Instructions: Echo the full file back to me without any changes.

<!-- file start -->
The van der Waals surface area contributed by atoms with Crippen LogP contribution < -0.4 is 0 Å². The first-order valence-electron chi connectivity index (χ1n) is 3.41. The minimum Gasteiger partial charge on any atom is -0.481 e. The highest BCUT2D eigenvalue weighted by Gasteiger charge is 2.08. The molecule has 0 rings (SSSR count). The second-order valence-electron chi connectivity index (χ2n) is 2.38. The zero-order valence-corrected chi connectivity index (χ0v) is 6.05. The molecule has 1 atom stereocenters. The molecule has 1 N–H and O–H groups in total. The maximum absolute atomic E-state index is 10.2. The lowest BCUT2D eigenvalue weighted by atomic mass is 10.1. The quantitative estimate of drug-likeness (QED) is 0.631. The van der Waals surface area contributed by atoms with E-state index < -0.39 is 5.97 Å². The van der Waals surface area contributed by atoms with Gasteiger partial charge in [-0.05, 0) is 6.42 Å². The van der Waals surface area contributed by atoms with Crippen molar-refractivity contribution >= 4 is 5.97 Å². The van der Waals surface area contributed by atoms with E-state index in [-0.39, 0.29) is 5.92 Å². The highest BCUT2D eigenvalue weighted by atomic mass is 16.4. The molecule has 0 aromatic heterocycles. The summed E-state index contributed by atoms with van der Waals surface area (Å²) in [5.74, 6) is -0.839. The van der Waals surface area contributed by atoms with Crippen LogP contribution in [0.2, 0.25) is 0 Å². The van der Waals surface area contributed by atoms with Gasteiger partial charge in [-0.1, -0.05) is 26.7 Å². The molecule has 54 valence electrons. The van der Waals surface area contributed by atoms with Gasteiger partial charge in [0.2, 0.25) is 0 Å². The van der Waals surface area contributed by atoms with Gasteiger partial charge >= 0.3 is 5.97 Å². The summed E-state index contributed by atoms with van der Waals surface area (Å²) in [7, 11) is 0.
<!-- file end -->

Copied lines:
The van der Waals surface area contributed by atoms with Crippen LogP contribution < -0.4 is 0 Å². The first-order valence-electron chi connectivity index (χ1n) is 3.41. The minimum Gasteiger partial charge on any atom is -0.481 e. The highest BCUT2D eigenvalue weighted by Gasteiger charge is 2.08. The molecule has 0 rings (SSSR count). The second-order valence-electron chi connectivity index (χ2n) is 2.38. The zero-order valence-corrected chi connectivity index (χ0v) is 6.05. The molecule has 1 atom stereocenters. The molecule has 1 N–H and O–H groups in total. The maximum absolute atomic E-state index is 10.2. The lowest BCUT2D eigenvalue weighted by atomic mass is 10.1. The quantitative estimate of drug-likeness (QED) is 0.631. The van der Waals surface area contributed by atoms with E-state index < -0.39 is 5.97 Å². The van der Waals surface area contributed by atoms with Gasteiger partial charge in [-0.05, 0) is 6.42 Å². The van der Waals surface area contributed by atoms with Crippen molar-refractivity contribution >= 4 is 5.97 Å². The van der Waals surface area contributed by atoms with E-state index in [-0.39, 0.29) is 5.92 Å². The highest BCUT2D eigenvalue weighted by atomic mass is 16.4. The molecule has 0 aromatic heterocycles. The summed E-state index contributed by atoms with van der Waals surface area (Å²) in [5.74, 6) is -0.839. The van der Waals surface area contributed by atoms with Crippen LogP contribution in [0.2, 0.25) is 0 Å². The van der Waals surface area contributed by atoms with Gasteiger partial charge in [-0.1, -0.05) is 26.7 Å². The molecule has 54 valence electrons. The van der Waals surface area contributed by atoms with Gasteiger partial charge in [0.2, 0.25) is 0 Å². The van der Waals surface area contributed by atoms with Gasteiger partial charge >= 0.3 is 5.97 Å². The summed E-state index contributed by atoms with van der Waals surface area (Å²) in [7, 11) is 0.